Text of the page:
The Road to Legalization: Traveling and Importing in the Post-Prohibition Era |'s Blog on Customs Brokerage and News Updates

The Road to Legalization: Traveling and Importing in the Post-Prohibition Era

In late June, Prime Minister Justin Trudeau announced that October 17, 2018, would be the official date in which people in Canada could buy, sell and consume recreational cannabis, ending decades-long prohibition.

Trudeau’s benchmark date for official legalization comes off the back of the Cannabis Act, which passed in Senate on June 20, 2018. The act will serve as the official document regulating the amount of cannabis a person can legally buy, sell and possess. It will also be “subject to provincial or territorial restrictions.”

But while the distribution and consumption of cannabis within Canada will change and evolve from province to province and territory to territory, the rules and regulations become murky around the border. Things can get confusing in regards to importing cannabis into Canada or travelling across the border.

The border rules haven’t changed

Cannabis growers, distributors, and consumers in Canada will, in general, have more freedom when it comes to cannabis come October 17th — but as you get closer to the border, the rules are still pretty rigid.

In the United States…

Despite being home to several legalized cannabis states, it’s still highly illegal to transport cannabis across the border into the United States. It doesn’t matter if you’re travelling to marijuana-friendly Maine — it’s illegal under U.S. federal laws, even if it’s legal for individual states. The rules at the federal level won’t bend even though Canada has adapted their own laws, because the federal government is who handles border crossings, not the specific states.

In fact, travelling to the United States can become a lot harder for consumers and those in the cannabis business. If the U.S. Customs and Border Protection discovers that you are involved in the cannabis industry, finds cannabis upon entry into the United States, or determines you have consumed cannabis in the past, you can be subject to a number a penalties, such as:

  • Denied entry into the U.S.
  • Confiscation of cannabis
  • Legal prosecutions and fines
  • Jail time

Canadians traveling across the border who have used cannabis in the past, but have not been involved in cannabis-related investment or crime, should be aware that they are entitled to not answer the question and return another day to try crossing the border. This is the safest legal option for Canadians who have used cannabis.

In Canada…

Despite cannabis being legal within Canadian borders, you still can’t cross over the border with any cannabis in your possession — yes, even if you’re traveling from a country with legalized cannabis into Canada. Serious criminal penalties will apply if you try to cross into Canada with cannabis, even if you’re a medical marijuana patient.

And the rest of the world…

Although the Government of Canada has become more tolerant of cannabis, it doesn’t mean other countries need to respect Canadian laws inside their own borders, even if you’re a medical marijuana patient. Cannabis is still illegal in many countries around the world, and even where it isn’t, you can’t bring in outside cannabis.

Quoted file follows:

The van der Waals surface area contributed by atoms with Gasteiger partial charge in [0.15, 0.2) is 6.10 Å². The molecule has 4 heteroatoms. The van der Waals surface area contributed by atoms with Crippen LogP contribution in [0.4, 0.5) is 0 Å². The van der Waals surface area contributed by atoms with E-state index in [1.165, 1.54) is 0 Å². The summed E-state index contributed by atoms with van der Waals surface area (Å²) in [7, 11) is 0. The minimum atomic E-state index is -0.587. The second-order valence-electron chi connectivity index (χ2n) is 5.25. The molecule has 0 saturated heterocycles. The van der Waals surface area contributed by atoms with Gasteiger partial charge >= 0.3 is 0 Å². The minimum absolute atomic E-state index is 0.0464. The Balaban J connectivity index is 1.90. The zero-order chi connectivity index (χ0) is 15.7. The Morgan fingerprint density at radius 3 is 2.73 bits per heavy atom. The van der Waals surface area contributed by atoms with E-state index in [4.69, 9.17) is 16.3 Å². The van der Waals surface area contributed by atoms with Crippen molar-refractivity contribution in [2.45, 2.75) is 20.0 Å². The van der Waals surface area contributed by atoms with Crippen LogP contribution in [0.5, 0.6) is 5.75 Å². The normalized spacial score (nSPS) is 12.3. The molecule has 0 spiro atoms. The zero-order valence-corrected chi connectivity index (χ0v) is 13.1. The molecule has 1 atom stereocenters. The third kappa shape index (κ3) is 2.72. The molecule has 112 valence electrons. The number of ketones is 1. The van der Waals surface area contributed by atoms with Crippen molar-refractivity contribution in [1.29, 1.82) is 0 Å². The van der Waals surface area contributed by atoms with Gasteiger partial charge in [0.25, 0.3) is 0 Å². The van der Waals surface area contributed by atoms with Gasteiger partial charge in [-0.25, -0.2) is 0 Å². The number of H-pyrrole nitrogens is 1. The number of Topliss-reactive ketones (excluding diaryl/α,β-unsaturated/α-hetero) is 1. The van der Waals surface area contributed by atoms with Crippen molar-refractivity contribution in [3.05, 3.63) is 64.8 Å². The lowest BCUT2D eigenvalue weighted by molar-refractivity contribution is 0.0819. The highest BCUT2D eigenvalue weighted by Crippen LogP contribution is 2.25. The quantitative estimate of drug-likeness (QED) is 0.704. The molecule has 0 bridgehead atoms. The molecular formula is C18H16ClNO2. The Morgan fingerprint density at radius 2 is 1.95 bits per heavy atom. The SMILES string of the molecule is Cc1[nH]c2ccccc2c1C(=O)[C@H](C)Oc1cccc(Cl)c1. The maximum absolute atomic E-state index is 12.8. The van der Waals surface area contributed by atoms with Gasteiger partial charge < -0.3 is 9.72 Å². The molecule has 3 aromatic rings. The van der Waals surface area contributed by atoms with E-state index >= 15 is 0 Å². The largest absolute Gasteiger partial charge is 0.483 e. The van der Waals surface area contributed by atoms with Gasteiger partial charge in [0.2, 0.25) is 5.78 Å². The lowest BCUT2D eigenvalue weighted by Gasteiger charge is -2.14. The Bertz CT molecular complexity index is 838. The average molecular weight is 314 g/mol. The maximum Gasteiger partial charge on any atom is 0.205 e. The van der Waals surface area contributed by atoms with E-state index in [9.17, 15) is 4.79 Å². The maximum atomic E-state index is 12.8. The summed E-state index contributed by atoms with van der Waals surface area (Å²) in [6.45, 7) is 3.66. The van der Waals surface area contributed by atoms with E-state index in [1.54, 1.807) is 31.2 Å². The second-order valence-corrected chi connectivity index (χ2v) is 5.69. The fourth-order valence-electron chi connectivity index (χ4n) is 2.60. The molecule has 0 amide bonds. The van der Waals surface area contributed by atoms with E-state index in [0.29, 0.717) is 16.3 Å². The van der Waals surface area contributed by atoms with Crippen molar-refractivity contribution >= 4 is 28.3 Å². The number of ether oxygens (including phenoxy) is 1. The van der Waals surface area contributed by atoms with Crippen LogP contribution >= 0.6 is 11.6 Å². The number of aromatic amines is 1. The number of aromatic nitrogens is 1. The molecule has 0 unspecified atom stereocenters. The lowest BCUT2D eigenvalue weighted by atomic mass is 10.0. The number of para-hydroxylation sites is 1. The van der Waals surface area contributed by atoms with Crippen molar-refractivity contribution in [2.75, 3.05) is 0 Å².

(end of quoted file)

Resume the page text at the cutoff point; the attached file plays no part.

Cannabis can be imported, but it’s a complex process

There’s a number of reasons why someone within the cannabis industry, or in the Government of Canada, would want to import cannabis, such as:

  • Scientific research
  • Genetic value
  • Consumption

All reasons are important, whether it’s for medicinal purposes or economic stimulation, but the process to acquire cannabis from overseas and import it into Canada requires a deep understanding of complicated rules and statutes.

Importers need to consider rules enacted by foreign governments when it comes to buying and selling substances considered controlled by much of the world. There could be tricky, but necessary, paperwork that arises out of various international treaties.

There are also different government bodies and entities that cannabis business owners can go through, each of them offering unique advantages — monetary or otherwise.

One major entity is Health Canada. Without the proper permits and import certificate from Health Canada, there can’t be any transactions with overseas cannabis products. They need to be certain of the quality of product being imported as well, and need information such as its intended use, brand name, quantity, and the name of the exporter in the foreign country.

A perfect spot for a customs broker

Health Canada isn’t the only regulating body that needs paperwork, time, and attention. Exporters will need to comply with their own country’s laws and regulations, and there are other Canadian entities that might become involved in your import of cannabis other than Health Canada.

The bottom line is that this process is deep and complex. It may seem easier to handle the process individually, without the help of a broker. But importing cannabis is a pretty fresh and new idea in Canada — a customs broker will provide the required know-how that’s involved with importing cannabis. They’ll deal with exporters and foreign governments. A broker will complete the majority of the monotonous paperwork, while adhering to the strict laws in place at the Canadian Border.

For more information on cannabis and importing cannabis products, contact Clearit today!